Review: Holiday Inn Helsinki Airport

Filed Under: Hotels, IHG Rewards

I had decided to spend a night in Helsinki, rather than continuing to London the same day. That’s because I noticed that Finnair was flying an Airbus A340 between Helsinki and London the following day, which is extremely rare. This is a plane they typically only use for longhaul flights, but for whatever reason they were flying it to London that day. I figured it was a good opportunity to sample their other business class hard product, given that it’s different than on the A350 I flew from New York.

For my one night in Helsinki I was initially going to book the Hilton Helsinki Airport, given that it’s connected to the terminal, which seemed convenient. I’m also a Hilton Diamond member, so my stay would have been pleasant enough.

But IHG has a really generous promotion right now, called the Accelerate Promo. Through it, I’d receive 45,000 bonus IHG points for staying one night with IHG in January.


I noticed there was a Holiday Inn near Helsinki Airport, and decided I might as well stay there in order to try and knock out that promotion.

The Holiday Inn Helsinki Airport was 83.60EUR per night, or I could have redeemed 15,000 points. The “catch” is that to earn all those bonus points I needed to book a specific rate type, which cost 120EUR. That’s quite a bit for an airport Holiday Inn, but I figured it was still worth it.


The Holiday Inn Helsinki Airport has a complimentary shuttle service between the airport and the hotel, which runs every 20 minutes with the following schedule:

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Holiday Inn Helsinki Airport shuttle schedule

This bus actually stops at several hotels, though the Holiday Inn is the first hotel on the route. To catch the bus you have to go to platform 10 if you’re departing from Terminal 1, or platinum 21 if you’re departing from Terminal 2. They don’t publish the bus schedule or where the bus leaves from online, so I had to find this out the hard way.

When I landed in Helsinki it was zero degrees Fahrenheit. I walked outside and it was so cold that I felt like I was suffocating. I actually couldn’t breath, it was that bad. So at the time I didn’t know where the shuttle left from or in what intervals, so I stood just inside the terminal looking outside constantly, until I finally saw the shuttle arrive. I sprinted outside, and felt like I was an icicle within about 15 seconds.

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Helsinki Airport hotel bus pick-up station

The Helsinki Airport hotel shuttle is more like a city bus than a hotel shuttle in terms of the design, and seems to run with great precision.

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Helsinki Airport hotel bus

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Helsinki Airport hotel bus

I arrived at the Holiday Inn shortly after 9AM. I would have grabbed my own picture of the exterior, except it was so cold and I didn’t want to catch a cold. So instead I’ll post the picture from the hotel’s website, which was apparently taken on a “sunny” day.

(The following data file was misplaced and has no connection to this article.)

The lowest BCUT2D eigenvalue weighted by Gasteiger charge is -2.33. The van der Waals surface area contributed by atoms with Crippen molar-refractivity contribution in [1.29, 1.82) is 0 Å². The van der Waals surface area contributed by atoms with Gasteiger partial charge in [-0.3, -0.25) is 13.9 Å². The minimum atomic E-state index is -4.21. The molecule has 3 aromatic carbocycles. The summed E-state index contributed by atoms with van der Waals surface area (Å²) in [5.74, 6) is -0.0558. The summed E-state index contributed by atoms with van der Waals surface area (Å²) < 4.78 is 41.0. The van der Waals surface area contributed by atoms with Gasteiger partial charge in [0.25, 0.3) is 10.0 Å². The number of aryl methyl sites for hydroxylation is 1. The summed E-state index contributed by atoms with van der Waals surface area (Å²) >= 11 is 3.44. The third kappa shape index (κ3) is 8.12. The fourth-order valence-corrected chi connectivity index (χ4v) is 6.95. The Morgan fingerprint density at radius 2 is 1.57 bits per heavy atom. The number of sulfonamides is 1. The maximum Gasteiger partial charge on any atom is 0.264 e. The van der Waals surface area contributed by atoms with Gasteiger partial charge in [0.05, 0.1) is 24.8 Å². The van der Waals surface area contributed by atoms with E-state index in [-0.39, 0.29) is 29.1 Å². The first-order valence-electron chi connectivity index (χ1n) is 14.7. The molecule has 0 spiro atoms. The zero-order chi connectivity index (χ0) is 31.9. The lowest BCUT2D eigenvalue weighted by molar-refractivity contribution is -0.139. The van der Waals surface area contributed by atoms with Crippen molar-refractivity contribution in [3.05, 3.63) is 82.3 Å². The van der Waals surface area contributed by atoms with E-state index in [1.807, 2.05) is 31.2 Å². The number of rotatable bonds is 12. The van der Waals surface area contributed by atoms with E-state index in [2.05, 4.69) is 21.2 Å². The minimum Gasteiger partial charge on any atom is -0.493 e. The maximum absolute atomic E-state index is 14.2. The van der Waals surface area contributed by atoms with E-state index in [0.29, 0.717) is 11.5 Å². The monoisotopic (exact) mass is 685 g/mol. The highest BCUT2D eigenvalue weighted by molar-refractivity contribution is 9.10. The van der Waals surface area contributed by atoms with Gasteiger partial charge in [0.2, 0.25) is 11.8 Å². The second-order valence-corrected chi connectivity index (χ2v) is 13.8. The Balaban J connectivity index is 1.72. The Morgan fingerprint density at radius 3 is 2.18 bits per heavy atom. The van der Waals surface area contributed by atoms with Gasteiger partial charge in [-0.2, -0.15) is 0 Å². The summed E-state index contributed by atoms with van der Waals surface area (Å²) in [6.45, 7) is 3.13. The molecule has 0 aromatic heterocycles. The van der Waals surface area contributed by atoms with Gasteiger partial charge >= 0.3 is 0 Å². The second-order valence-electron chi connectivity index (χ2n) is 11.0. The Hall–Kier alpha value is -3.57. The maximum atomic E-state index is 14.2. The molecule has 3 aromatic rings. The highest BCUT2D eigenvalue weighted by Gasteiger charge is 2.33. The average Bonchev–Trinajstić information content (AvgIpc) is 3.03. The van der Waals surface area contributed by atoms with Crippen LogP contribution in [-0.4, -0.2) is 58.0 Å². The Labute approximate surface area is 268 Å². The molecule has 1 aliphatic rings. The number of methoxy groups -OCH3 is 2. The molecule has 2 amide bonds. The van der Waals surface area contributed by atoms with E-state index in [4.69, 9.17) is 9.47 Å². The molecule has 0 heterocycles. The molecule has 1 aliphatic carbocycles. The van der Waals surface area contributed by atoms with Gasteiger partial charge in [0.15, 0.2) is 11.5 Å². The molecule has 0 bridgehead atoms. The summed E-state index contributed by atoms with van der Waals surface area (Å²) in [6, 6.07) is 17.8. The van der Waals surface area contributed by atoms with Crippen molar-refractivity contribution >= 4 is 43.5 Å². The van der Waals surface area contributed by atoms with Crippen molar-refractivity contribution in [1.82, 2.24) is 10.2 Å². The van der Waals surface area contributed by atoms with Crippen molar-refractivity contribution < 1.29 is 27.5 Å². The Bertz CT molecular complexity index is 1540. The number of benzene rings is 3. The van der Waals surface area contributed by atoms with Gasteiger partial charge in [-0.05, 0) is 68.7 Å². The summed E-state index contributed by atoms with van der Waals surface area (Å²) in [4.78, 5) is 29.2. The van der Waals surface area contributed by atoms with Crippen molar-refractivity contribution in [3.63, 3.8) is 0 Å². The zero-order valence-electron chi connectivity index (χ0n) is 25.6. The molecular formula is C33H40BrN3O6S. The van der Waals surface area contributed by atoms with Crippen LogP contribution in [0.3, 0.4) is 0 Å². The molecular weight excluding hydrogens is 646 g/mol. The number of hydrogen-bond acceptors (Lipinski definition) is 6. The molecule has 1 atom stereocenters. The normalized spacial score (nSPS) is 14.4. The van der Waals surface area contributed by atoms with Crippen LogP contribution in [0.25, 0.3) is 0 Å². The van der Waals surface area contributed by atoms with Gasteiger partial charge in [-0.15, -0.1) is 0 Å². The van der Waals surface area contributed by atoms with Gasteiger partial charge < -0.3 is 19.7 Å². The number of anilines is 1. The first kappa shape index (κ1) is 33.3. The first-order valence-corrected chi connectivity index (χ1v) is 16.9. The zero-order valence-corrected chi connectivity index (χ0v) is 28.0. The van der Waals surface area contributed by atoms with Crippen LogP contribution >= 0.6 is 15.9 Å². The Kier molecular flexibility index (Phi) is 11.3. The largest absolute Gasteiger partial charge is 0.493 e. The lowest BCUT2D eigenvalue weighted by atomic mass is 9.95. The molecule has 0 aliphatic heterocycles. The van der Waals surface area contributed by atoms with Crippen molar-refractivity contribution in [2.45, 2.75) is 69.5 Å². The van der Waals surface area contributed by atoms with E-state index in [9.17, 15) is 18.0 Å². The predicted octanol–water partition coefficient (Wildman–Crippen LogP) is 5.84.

Holiday Inn Helsinki Airport

I was just thrilled to be indoors, even if it was a rather dumpy airport Holiday Inn.

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Holiday Inn Helsinki Airport entrance

The reception desk was located just across from the entrance, where I was quickly helped by an associate.

I handed over my credit card and passport, and said “I realize I’m early and you might not have rooms yet, but I’m hoping to check-in, if possible.” She started by explaining that the check-in time was 3PM and that I probably wouldn’t be able to check in, which I found to be a pretty odd response when I proactively acknowledged a room might not be ready.

She looked through their inventory and made a phone call, and said nothing was available yet, but something should open within 30 minutes.

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Holiday Inn Helsinki Airport reception desk

So I had a seat in the lobby across from the reception desk.

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Holiday Inn Helsinki Airport lobby seating

Next to it was a bar, which seemed to be staffed by the front desk associates, as they’d switch regularly between the two.

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Holiday Inn Helsinki Airport bar

Next to the bar was a self serve station with items for purchase, including coffee, soft drinks, sandwiches, fruit, etc. I appreciate a setup like this, especially at an airport hotel where I sometimes get hungry at weird hours of the day.

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Holiday Inn Helsinki Airport self serve snacks & drinks

I opened up my laptop as soon as I sat down, and a minute later the associate came to tell me a room was in fact ready. At that point she processed my check-in, and as an IHG Platinum member offered me my choice between bonus points or a complimentary drink and snack. I chose the latter, since I figured I’d be hungry and thirsty at some point in my ~20 hour hotel stay.